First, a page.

However, FDA’s rigorous review of these studies disqualified four of them due to what it deemed inappropriate statistical analysis,12 inadequate control group,14 insufficient fatty acid intake data,15 and data derived from a subset of a previously published study.18 Therefore, the final evaluation of the proposed claim was based on eight interventions described in the six remaining publications.13,16,17,19-21 Six of the eight comparisons in these studies reported that soybean oil statistically significantly lowered both TC and LDL-C compared to a control diet higher in saturated fatty acids.
The petitioner also submitted a large Costa Rican case-control study to substantiate the proposed claim.22 This study reported that palm oil users were more likely to have a myocardial infarction (MI) than users of soybean oil (adjusted odds ratio = 1.33; 95% confidence interval: 1.08-1.63) based on 2,111 case-control pairs (mean age = 58 years) who were survivors of a first acute MI.
The FDA considered all of this evidence and decided to authorize claim language that is stronger than any of the other oils that currently have a QHC. This decision was prompted by the consistency of results from the controlled intervention studies as well as alignment with the available observational data.
Specifically, FDA agreed with the qualifying language proposed by the petitioner – “Supportive, but not conclusive scientific evidence suggests...” This phrase is less restrictive than the qualifying language already stipulated for olive oil and canola oils (i.e., “Limited and not conclusive scientific evidence suggests…”) and much less restrictive than that for corn oil (i.e., “Very limited and preliminary scientific evidence suggests…”).
Qualified vs. unqualified health claims
The perception by some that QHCs should not be taken seriously because they are based on less scientific evidence than unqualified health claims is an oversimplification. The regulatory standard for an unqualified claim is “Significant Scientific Agreement” (SSA) among experts qualified by scientific training and experience to evaluate such claims (21 CFR §101.14(c)). The FDA requires a high degree of consistency among a large number of high quality studies conducted among many participants before it agrees that the SSA standard has been met. In fact, only five such claims have been approved since the enactment of the Nutrition Labeling and Education Act of 1990: Folic acid and neural tube defects; noncariogenic sweeteners and dental caries; soluble fiber and risk of CHD; plant sterol/stanol esters and risk of CHD; and soy protein and risk of CHD. The latter claim is currently being re-evaluated by the FDA as discussed in another article in this issue.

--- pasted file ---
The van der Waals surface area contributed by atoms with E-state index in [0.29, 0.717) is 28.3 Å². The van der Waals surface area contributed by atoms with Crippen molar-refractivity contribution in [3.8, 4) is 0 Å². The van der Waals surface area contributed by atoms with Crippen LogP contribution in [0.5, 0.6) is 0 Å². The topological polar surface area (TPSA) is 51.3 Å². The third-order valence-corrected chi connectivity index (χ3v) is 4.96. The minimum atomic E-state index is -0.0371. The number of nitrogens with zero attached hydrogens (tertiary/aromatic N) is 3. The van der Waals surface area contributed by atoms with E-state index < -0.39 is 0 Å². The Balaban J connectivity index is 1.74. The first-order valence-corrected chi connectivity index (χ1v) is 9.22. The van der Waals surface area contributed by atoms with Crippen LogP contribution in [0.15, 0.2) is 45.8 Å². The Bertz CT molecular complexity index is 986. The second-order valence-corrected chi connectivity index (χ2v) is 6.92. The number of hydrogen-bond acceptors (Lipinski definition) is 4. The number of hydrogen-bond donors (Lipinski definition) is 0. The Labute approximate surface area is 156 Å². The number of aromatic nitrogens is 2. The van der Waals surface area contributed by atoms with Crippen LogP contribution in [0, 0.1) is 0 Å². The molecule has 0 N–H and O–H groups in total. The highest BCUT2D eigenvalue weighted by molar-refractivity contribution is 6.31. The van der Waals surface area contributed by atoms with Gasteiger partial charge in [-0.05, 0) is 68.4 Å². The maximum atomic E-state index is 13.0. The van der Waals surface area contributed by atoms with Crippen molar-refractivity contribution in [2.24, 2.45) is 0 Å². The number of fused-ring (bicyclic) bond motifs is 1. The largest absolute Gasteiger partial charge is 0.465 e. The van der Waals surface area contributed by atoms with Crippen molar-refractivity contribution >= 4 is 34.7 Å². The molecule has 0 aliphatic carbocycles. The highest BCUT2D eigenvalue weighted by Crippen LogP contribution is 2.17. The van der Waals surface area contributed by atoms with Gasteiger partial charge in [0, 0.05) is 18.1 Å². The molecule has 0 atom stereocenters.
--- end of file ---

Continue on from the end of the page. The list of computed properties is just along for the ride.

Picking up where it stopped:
On the other hand, 23 QHCs have been authorized based on varying degrees of scientific evidence. The scientific veracity of these claims can be determined from the qualifying language that has been stipulated. For example, claims with less restrictive language such as that for nuts and reduced risk of CHD – “Scientific evidence suggests but does not prove…” or for omega-3 fatty acids and reduced risk of CHD – “Supportive but not conclusive research shows…” are based on a considerable amount of science (as is the new claim for soybean oil.) However, QHCs with severe qualifying language are based on considerably less scientific evidence. Examples of such claims include, “FDA concludes, however, that the existence of such a relationship between chromium picolinate and either insulin resistance or type 2 diabetes is highly uncertain,” or “Green tea may reduce the risk of breast or prostate cancer. FDA has concluded that there is very little scientific evidence for this claim.” Health professionals have an opportunity to use qualifying language to help consumers understand the relevance of such claims.
The new QHC for soybean oil is among the strongest of such claims approved by the FDA to date. This outcome reflects the strength of the scientific evidence attesting to the cardioprotective protective properties of this commonly used oil, and is consistent with recommendations in the 2015-2020 Dietary Guidelines for Americans and those from other public health authorities. The availability of this claim allows soybean oil and certain soybean oil-containing foods to use heart-shaped vignettes in labeling and promotional materials, and offers incentives for the food industry and other stakeholders to educate consumers about the benefits of this heart-healthy oil.
Guy Johnson, PhD, is principal of Johnson Nutrition Solutions, LLC, Minneapolis, providing a wide array of nutrition-related services to food manufacturers, commodity groups, trade associations, professional organizations and academic institutions. He earned his doctorate in nutritional sciences from the University of Illinois, Urbana-Champagne. He is a member of the editorial board for The Soy Connection newsletter.
#  #  #
for the Soy Connection Health Professional Newsletter for the latest news on soy and opportunities to earn free CE credits.
All fields are required